Internet advertising, however, is the most trackable form of advertising on earth. No problems there, right? Actually, most online advertisers have no idea the fundamental measurement systems dictating what works online… are completely wrong.
Yes, wrong. Here’s why:
Imagine you’re overseeing a multimillion dollar online ad budget. And imagine one day, you discover that today’s outdated online ad tracking systems give 100% transaction credit to the very last clicked or last viewed ad before an online transaction.
Example: if four Internet ads contribute to a transaction; today’s outdated systems allocate entire credit to the fourth, last ad–ignoring the first three ads, which actually drove the revenue.
Zero credit to revenue drivers, and 100% credit to the last ad placed. Yes, wrong.
But enter the full funnel media attribution model: robust media attribution systems that recognize credit should be assigned to a team of Internet ads versus just the last one. At a basic level, credit is assigned to Originators, Assists, and Converters within a transaction.
A media attribution model should capture all online media sources from the top of the funnel where sales are originated all the way down to the very bottom of the funnel. So for a $100 transaction, an Originator would receive a fraction of that $100 attributed to them — and an Assist and Converter would get their fractional credit attributed to them of the $100 respectively (100% credit can never exceed $100).
So 100% of revenue credit is attributed and split among Originators, Assists, and Converters—accounting for the actual drivers of revenue, and then matched to media cost to determine (you guessed it) return on investment… or a simple ratio called, Attributed Revenue-to-Spend ratio.
Using a media attribution model that captures any form of paid media (especially display) in real-time, is beginning to catch on with smart advertisers. After completing the longest running media attribution model case study of its kind (two years) the ROI increase of the advertiser’s online ad budget increase 56% versus baseline (both search and display grew in ROI).
So good news for our $30 billion U.S. Internet ad market: the efficiencies are like shooting fish in a barrel with robust media attribution systems. But, markets do change, and are changing now. And industry leaders try to think like Wayne Gretzsky—they play where the puck is going to be.
The change will be in mobile.
Smartphones are being used more and more to surf online, and we’re seeing an explosion of tablets. Right now, the emerging war for both smartphones and tablets is being waged between Apple and Google (with its Android operating system).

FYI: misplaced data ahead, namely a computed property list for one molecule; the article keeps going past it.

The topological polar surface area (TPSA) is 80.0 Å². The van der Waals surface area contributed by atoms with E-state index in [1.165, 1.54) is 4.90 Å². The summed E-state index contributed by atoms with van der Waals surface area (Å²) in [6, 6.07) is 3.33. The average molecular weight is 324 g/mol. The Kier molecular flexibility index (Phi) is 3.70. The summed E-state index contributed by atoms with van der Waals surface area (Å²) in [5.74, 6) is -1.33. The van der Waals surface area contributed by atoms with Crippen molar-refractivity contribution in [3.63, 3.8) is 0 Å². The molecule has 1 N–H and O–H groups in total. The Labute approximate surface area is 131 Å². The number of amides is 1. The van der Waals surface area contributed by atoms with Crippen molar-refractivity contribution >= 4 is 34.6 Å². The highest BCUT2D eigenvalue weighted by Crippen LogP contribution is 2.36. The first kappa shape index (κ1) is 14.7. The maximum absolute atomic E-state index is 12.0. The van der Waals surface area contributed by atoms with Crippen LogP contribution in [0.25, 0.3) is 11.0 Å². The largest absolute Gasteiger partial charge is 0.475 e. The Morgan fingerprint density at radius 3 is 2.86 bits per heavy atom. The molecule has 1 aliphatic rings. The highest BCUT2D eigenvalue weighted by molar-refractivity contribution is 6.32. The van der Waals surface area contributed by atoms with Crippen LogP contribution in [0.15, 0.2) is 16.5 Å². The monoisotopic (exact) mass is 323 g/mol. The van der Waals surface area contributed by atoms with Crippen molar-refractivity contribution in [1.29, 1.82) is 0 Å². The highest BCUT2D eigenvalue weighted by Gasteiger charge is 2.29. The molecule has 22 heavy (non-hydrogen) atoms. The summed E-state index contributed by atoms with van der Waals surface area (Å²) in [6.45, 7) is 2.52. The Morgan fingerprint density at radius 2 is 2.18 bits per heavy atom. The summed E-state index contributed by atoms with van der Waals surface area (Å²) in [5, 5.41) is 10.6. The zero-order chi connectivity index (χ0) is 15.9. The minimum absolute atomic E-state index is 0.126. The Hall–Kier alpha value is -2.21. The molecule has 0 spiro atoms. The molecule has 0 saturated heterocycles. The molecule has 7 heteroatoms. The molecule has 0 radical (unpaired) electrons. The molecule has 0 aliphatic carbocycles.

When it comes to e-commerce, smartphones are used more for research and less for purchase. The images on smartphones are obviously smaller, and most e-commerce sites are not optimized for mobile.
But as smartphone and tablet use continues, the dichotomoy of “surf on smarthphone but buy from computer” throws a wrench into the elegant media attribution model detailed above. Perhaps not today, but most definitely in five years.
The question is: how do you reconcile the three ads seen on a tablet or smartphone, plus the two ads seen back on the computer, which led to the final purchase? Call it a conundrum of a cross-device attribution model. Where is this model and what are the solutions?
The first solution is the Android operating system powering most of today’s smartphones, plus near-field communications (NFC) first seen in the Google Nexus S phone launched with T-Mobile.
NFC is essentially “beaming” of information securely between devices at very close range (about five inches currently).
If consumers “surf on smartphone but buy back at computer,” the gaping hole for advertisers is which ads actually Originated or drove my revenue, but Converted on a different device (tablet or computer)? Device disconnect in full funnel attribution.
But imagine… if the Android OS captured all mobile ads seen and clicked and then transferred that valuable ad information with NFC-style technology into an attribution system, when the consumer bought back at their computer? Naturally, NFC range would have to be extended beyond five inches, but those challenges are solvable. This would solve device disconnect and cross-device media attribution.
Come back tomorrow for details on the second solution!